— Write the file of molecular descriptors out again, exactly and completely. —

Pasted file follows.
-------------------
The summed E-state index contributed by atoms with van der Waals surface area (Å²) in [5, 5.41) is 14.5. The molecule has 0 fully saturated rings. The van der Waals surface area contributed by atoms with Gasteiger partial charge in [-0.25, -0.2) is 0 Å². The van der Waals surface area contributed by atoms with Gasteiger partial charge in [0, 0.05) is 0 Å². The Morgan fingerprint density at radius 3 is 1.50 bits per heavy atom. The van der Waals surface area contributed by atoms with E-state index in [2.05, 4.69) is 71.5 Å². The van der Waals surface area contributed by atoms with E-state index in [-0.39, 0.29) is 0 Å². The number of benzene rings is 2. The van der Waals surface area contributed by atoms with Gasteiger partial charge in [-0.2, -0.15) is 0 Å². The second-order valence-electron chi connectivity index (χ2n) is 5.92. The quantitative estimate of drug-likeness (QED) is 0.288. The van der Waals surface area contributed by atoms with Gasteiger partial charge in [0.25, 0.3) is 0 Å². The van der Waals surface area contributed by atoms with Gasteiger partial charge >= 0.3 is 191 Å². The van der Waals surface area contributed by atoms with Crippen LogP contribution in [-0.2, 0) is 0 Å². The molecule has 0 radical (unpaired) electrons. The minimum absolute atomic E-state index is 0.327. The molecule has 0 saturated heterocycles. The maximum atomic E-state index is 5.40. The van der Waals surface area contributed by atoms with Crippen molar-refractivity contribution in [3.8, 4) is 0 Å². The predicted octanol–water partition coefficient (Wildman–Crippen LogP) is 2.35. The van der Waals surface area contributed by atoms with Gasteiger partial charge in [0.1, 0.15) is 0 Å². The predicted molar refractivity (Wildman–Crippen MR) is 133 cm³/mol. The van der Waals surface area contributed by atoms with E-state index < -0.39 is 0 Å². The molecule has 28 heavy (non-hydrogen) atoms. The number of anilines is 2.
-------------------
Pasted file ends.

The summed E-state index contributed by atoms with van der Waals surface area (Å²) in [5, 5.41) is 14.5. The molecule has 0 fully saturated rings. The van der Waals surface area contributed by atoms with Gasteiger partial charge in [-0.25, -0.2) is 0 Å². The van der Waals surface area contributed by atoms with Gasteiger partial charge in [0, 0.05) is 0 Å². The Morgan fingerprint density at radius 3 is 1.50 bits per heavy atom. The van der Waals surface area contributed by atoms with E-state index in [2.05, 4.69) is 71.5 Å². The van der Waals surface area contributed by atoms with E-state index in [-0.39, 0.29) is 0 Å². The number of benzene rings is 2. The van der Waals surface area contributed by atoms with Gasteiger partial charge in [-0.2, -0.15) is 0 Å². The second-order valence-electron chi connectivity index (χ2n) is 5.92. The quantitative estimate of drug-likeness (QED) is 0.288. The van der Waals surface area contributed by atoms with Gasteiger partial charge in [0.25, 0.3) is 0 Å². The van der Waals surface area contributed by atoms with Gasteiger partial charge >= 0.3 is 191 Å². The van der Waals surface area contributed by atoms with Crippen LogP contribution in [-0.2, 0) is 0 Å². The molecule has 0 radical (unpaired) electrons. The minimum absolute atomic E-state index is 0.327. The molecule has 0 saturated heterocycles. The maximum atomic E-state index is 5.40. The van der Waals surface area contributed by atoms with Crippen molar-refractivity contribution in [3.8, 4) is 0 Å². The predicted octanol–water partition coefficient (Wildman–Crippen LogP) is 2.35. The van der Waals surface area contributed by atoms with Gasteiger partial charge in [0.1, 0.15) is 0 Å². The predicted molar refractivity (Wildman–Crippen MR) is 133 cm³/mol. The van der Waals surface area contributed by atoms with E-state index < -0.39 is 0 Å². The molecule has 28 heavy (non-hydrogen) atoms. The number of anilines is 2.